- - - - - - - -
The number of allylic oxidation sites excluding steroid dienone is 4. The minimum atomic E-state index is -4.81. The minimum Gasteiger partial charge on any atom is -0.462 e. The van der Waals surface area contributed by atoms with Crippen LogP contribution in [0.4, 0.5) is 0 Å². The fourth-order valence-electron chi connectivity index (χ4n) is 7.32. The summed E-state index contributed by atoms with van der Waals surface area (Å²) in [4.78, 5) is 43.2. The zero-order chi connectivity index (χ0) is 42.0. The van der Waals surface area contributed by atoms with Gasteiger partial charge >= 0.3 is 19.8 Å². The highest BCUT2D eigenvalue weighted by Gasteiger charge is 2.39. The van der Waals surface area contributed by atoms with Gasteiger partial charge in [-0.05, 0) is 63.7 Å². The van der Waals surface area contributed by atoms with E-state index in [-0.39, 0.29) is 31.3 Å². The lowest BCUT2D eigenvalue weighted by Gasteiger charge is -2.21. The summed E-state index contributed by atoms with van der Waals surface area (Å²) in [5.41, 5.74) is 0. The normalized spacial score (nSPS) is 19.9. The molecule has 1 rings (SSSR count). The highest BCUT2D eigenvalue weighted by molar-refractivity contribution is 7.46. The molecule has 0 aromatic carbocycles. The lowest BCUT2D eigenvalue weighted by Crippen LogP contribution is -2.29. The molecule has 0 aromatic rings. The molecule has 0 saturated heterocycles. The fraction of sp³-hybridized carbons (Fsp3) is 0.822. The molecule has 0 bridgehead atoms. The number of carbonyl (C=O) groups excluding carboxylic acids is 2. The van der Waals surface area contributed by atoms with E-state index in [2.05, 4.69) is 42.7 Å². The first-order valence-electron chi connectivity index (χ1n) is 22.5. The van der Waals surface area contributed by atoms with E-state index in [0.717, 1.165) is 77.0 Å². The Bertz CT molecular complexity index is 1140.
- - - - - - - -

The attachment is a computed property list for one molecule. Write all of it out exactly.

The number of allylic oxidation sites excluding steroid dienone is 4. The minimum atomic E-state index is -4.81. The minimum Gasteiger partial charge on any atom is -0.462 e. The van der Waals surface area contributed by atoms with Crippen LogP contribution in [0.4, 0.5) is 0 Å². The fourth-order valence-electron chi connectivity index (χ4n) is 7.32. The summed E-state index contributed by atoms with van der Waals surface area (Å²) in [4.78, 5) is 43.2. The zero-order chi connectivity index (χ0) is 42.0. The van der Waals surface area contributed by atoms with Gasteiger partial charge >= 0.3 is 19.8 Å². The highest BCUT2D eigenvalue weighted by Gasteiger charge is 2.39. The van der Waals surface area contributed by atoms with Gasteiger partial charge in [-0.05, 0) is 63.7 Å². The van der Waals surface area contributed by atoms with E-state index in [-0.39, 0.29) is 31.3 Å². The lowest BCUT2D eigenvalue weighted by Gasteiger charge is -2.21. The summed E-state index contributed by atoms with van der Waals surface area (Å²) in [5.41, 5.74) is 0. The normalized spacial score (nSPS) is 19.9. The molecule has 1 rings (SSSR count). The highest BCUT2D eigenvalue weighted by molar-refractivity contribution is 7.46. The molecule has 0 aromatic carbocycles. The lowest BCUT2D eigenvalue weighted by Crippen LogP contribution is -2.29. The molecule has 0 aromatic rings. The molecule has 0 saturated heterocycles. The fraction of sp³-hybridized carbons (Fsp3) is 0.822. The molecule has 0 bridgehead atoms. The number of carbonyl (C=O) groups excluding carboxylic acids is 2. The van der Waals surface area contributed by atoms with E-state index in [2.05, 4.69) is 42.7 Å². The first-order valence-electron chi connectivity index (χ1n) is 22.5. The van der Waals surface area contributed by atoms with E-state index in [0.717, 1.165) is 77.0 Å². The Bertz CT molecular complexity index is 1140.